Leinster coach Matt O’Connor believes Ireland can “outplay” England at Twickenham next Saturday week as long as John Plumtree’s forwards can match their efforts from the opening pair of Six Nations wins against Scotland and Wales.
The Ireland forwards coach challenged his pack to attain greatness ahead of this year’s tournament and they have risen to that challenge so far with some outstanding work at line-outs, mauls and most notably at the breakdown.
The scrum, while hardly terrifying, has largely stood up well too and all those facets will need to be aligned in London against a big English unit which O’Connor knows well on an individual basis from his three years with Leicester Tigers.
“They will be very good at the setpiece,” he explained yesterday. “They spend a lot of time at the scrum and lineout and the lineout drive. They play a pretty pragmatic game field position-wise and [Owen] Farrell kicks his goals.
“There’s a couple of key backs I know quite well that are probably good enough to be in that team and aren’t. I would imagine that if Ireland front up in the forwards like they have done in the first two Tests then they should outplay them for the majority of it.”
The provinces are used to sending their internationals off to camp in good spirits in recent times but a number have been released back to their clubs this week with their heads held even higher after the Six Nations exertions. O’Connor admitted the international side’s successes have served as a fillip but so too has been the return for tomorrow’s PRO12 game at home to Dragons of a large chunk of the men Leinster supplied to Joe Schmidt & Co. Five Leinster players started on the bench against Wales — Sean Cronin, Jack McGrath, Marty Moore, Isaac Boss and Fergus McFadden — and most are expected to play some part at the RDS tomorrow.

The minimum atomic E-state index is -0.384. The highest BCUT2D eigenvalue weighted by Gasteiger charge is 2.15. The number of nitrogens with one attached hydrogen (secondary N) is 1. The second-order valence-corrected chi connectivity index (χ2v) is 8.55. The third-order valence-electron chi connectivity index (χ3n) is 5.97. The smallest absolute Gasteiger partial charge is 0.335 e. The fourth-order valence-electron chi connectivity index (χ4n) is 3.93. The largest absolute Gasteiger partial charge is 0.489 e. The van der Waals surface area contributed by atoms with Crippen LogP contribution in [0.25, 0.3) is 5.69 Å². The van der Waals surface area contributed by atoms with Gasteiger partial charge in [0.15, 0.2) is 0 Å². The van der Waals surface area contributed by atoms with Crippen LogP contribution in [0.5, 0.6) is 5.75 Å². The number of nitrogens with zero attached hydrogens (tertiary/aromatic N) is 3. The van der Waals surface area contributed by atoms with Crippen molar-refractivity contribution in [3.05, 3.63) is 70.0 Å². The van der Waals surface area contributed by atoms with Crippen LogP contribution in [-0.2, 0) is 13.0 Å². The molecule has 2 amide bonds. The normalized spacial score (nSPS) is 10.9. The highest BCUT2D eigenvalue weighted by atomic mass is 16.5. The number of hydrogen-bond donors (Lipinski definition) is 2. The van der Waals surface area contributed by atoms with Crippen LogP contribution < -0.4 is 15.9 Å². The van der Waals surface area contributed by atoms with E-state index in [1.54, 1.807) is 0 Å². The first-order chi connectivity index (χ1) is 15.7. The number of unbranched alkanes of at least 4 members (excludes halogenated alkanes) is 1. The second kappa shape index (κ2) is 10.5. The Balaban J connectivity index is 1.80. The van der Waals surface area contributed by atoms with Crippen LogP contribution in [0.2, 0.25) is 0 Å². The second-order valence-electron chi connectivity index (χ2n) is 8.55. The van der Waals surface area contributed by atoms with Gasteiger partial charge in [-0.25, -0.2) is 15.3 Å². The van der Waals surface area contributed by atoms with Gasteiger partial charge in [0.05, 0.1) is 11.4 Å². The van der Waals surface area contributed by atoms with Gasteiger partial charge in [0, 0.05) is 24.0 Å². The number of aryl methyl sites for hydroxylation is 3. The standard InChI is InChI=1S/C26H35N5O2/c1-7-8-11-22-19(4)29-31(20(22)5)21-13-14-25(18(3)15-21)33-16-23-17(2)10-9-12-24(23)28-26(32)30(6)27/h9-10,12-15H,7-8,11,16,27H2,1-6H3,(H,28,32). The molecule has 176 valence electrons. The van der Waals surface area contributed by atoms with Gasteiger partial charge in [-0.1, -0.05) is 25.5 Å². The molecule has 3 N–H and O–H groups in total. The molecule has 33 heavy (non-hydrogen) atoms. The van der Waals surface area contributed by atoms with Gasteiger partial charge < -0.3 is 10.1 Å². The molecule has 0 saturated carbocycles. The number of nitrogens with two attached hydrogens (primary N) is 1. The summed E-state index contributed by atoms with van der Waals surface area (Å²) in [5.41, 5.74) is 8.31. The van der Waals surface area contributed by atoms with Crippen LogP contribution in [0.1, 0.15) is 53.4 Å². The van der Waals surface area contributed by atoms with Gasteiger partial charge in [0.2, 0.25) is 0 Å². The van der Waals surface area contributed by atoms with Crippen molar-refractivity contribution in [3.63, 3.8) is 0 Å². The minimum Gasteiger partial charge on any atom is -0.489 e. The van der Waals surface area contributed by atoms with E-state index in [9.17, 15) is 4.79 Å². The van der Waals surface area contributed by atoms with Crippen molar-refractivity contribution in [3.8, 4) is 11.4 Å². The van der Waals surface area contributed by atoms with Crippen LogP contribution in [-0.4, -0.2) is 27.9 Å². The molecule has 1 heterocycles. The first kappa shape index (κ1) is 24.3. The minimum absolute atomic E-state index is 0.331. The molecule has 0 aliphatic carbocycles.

So too might Luke Fitzgerald and Eoin Reddan who are working their way back to fitness while other Ireland campers, Mike McCarthy and Jordi Murphy, will almost certainly see significant game time. So too should McFadden who has just recently left his injury worries behind him — a fractured hand — and who spoke of the growth in collective confidence now that the national selection is living up to the provincial promise.
“In the final period of when Deccie [Kidney] was in the job there was a lot of changes in and out of the team,” he said. “Yeah, confidence probably wasn’t at a high. We were losing to the likes of Scotland away last year. And then that Italian game was just the nail in the coffin.
“That’s not where Irish rugby was at from a provincial point of view. The fact that we were losing those games just didn’t really add up. The consistency has come back a small bit after winning those two games.”
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